The lesson of this parable is apparent. The tzaddik understands clearly that everything he possesses is a direct gift from the Almighty. He realizes the true source of everything he owns. He is aware that whatever he has is there for a specific purpose - to serve Hashem. Is it any wonder that he takes such extreme care of his material possessions?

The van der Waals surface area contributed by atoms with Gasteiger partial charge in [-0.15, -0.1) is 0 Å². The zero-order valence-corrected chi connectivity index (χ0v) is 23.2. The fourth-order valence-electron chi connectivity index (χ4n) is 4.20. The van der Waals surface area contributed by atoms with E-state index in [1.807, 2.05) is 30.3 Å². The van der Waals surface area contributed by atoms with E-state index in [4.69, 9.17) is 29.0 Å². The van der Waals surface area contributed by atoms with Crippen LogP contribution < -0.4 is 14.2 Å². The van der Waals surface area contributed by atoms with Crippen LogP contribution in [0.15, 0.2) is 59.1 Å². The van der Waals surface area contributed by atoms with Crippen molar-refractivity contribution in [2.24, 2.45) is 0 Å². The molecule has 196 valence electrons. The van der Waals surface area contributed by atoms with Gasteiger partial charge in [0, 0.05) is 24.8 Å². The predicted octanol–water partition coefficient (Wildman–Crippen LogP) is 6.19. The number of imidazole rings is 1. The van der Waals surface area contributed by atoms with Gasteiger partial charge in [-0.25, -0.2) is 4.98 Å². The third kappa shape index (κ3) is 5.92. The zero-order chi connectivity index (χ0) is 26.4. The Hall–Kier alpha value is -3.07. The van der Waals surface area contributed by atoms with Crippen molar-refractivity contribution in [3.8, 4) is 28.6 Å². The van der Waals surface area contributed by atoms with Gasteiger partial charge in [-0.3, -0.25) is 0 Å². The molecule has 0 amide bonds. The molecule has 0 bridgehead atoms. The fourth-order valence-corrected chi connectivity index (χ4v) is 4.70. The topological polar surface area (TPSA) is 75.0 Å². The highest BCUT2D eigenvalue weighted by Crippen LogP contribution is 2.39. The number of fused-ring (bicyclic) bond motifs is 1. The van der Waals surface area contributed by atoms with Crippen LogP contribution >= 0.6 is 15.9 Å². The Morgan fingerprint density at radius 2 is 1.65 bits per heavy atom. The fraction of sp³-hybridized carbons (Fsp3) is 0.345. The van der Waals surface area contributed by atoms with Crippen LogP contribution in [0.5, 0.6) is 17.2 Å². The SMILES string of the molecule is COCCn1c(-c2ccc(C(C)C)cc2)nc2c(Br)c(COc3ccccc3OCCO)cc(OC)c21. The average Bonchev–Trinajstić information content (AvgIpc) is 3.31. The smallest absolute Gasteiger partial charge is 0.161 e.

Horav Solomon presents this idea as the basis for the difference in outlook between Yaakov and Eisav. He cites the Tanna Dvei Eliyahu that relates that while Yaakov and Eisav were still in the womb, they "divided" their inheritance of the two worlds, Olam Hazeh, this world, and Olam Haboh. Eisav chose Olam Hazeh with its material/physical responsibilities and benefits. Eating, drinking, marriage and children were just the beginning of the fruits of "this world." Olam Habah has none of these, but that did not deter Yaakov. When Eisav met Yaakov he encountered a man who had succeeded in this world. He had a large family, wealth, servants, all the signs of one who seemed to be enjoying this world. Eisav demanded an explanation from Yaakov. Olam Hazeh was Eisav's realm. This was not Yaakov's bailiwick. Yaakov explained that his possessions were gifts from the Almighty in order to facilitate his spiritual observance.